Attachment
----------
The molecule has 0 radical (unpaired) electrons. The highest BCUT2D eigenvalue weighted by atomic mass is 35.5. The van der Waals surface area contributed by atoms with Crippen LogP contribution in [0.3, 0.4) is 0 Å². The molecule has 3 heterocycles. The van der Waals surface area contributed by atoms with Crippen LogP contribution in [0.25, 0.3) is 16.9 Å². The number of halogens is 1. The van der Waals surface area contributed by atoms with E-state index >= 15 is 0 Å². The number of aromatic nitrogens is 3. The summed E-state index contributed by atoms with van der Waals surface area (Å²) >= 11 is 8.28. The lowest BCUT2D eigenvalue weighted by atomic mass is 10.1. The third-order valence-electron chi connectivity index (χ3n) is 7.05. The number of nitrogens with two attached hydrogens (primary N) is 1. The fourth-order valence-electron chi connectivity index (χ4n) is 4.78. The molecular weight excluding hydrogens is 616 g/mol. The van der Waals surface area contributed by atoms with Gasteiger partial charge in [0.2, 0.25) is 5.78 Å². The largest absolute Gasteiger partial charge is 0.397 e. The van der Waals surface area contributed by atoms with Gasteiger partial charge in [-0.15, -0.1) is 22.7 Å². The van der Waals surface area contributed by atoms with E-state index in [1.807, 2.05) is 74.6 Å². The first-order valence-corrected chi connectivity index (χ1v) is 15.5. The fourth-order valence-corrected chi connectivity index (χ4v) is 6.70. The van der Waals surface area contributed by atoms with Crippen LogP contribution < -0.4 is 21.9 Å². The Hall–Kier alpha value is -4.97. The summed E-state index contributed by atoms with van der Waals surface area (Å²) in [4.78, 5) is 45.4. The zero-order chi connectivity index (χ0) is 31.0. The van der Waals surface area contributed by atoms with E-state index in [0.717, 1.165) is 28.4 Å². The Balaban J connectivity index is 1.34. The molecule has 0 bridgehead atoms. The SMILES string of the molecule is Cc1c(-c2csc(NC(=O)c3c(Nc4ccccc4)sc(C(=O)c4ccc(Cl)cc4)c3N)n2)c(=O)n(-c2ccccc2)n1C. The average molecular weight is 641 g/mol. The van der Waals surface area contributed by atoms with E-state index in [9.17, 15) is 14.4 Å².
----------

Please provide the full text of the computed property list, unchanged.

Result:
The molecule has 0 radical (unpaired) electrons. The highest BCUT2D eigenvalue weighted by atomic mass is 35.5. The van der Waals surface area contributed by atoms with Crippen LogP contribution in [0.3, 0.4) is 0 Å². The molecule has 3 heterocycles. The van der Waals surface area contributed by atoms with Crippen LogP contribution in [0.25, 0.3) is 16.9 Å². The number of halogens is 1. The van der Waals surface area contributed by atoms with E-state index >= 15 is 0 Å². The number of aromatic nitrogens is 3. The summed E-state index contributed by atoms with van der Waals surface area (Å²) >= 11 is 8.28. The lowest BCUT2D eigenvalue weighted by atomic mass is 10.1. The third-order valence-electron chi connectivity index (χ3n) is 7.05. The number of nitrogens with two attached hydrogens (primary N) is 1. The fourth-order valence-electron chi connectivity index (χ4n) is 4.78. The molecular weight excluding hydrogens is 616 g/mol. The van der Waals surface area contributed by atoms with Gasteiger partial charge in [0.2, 0.25) is 5.78 Å². The largest absolute Gasteiger partial charge is 0.397 e. The van der Waals surface area contributed by atoms with Gasteiger partial charge in [-0.15, -0.1) is 22.7 Å². The van der Waals surface area contributed by atoms with E-state index in [1.807, 2.05) is 74.6 Å². The first-order valence-corrected chi connectivity index (χ1v) is 15.5. The fourth-order valence-corrected chi connectivity index (χ4v) is 6.70. The van der Waals surface area contributed by atoms with Crippen LogP contribution < -0.4 is 21.9 Å². The Hall–Kier alpha value is -4.97. The summed E-state index contributed by atoms with van der Waals surface area (Å²) in [4.78, 5) is 45.4. The zero-order chi connectivity index (χ0) is 31.0. The van der Waals surface area contributed by atoms with E-state index in [0.717, 1.165) is 28.4 Å². The Balaban J connectivity index is 1.34. The molecule has 0 bridgehead atoms. The SMILES string of the molecule is Cc1c(-c2csc(NC(=O)c3c(Nc4ccccc4)sc(C(=O)c4ccc(Cl)cc4)c3N)n2)c(=O)n(-c2ccccc2)n1C. The average molecular weight is 641 g/mol. The van der Waals surface area contributed by atoms with E-state index in [9.17, 15) is 14.4 Å².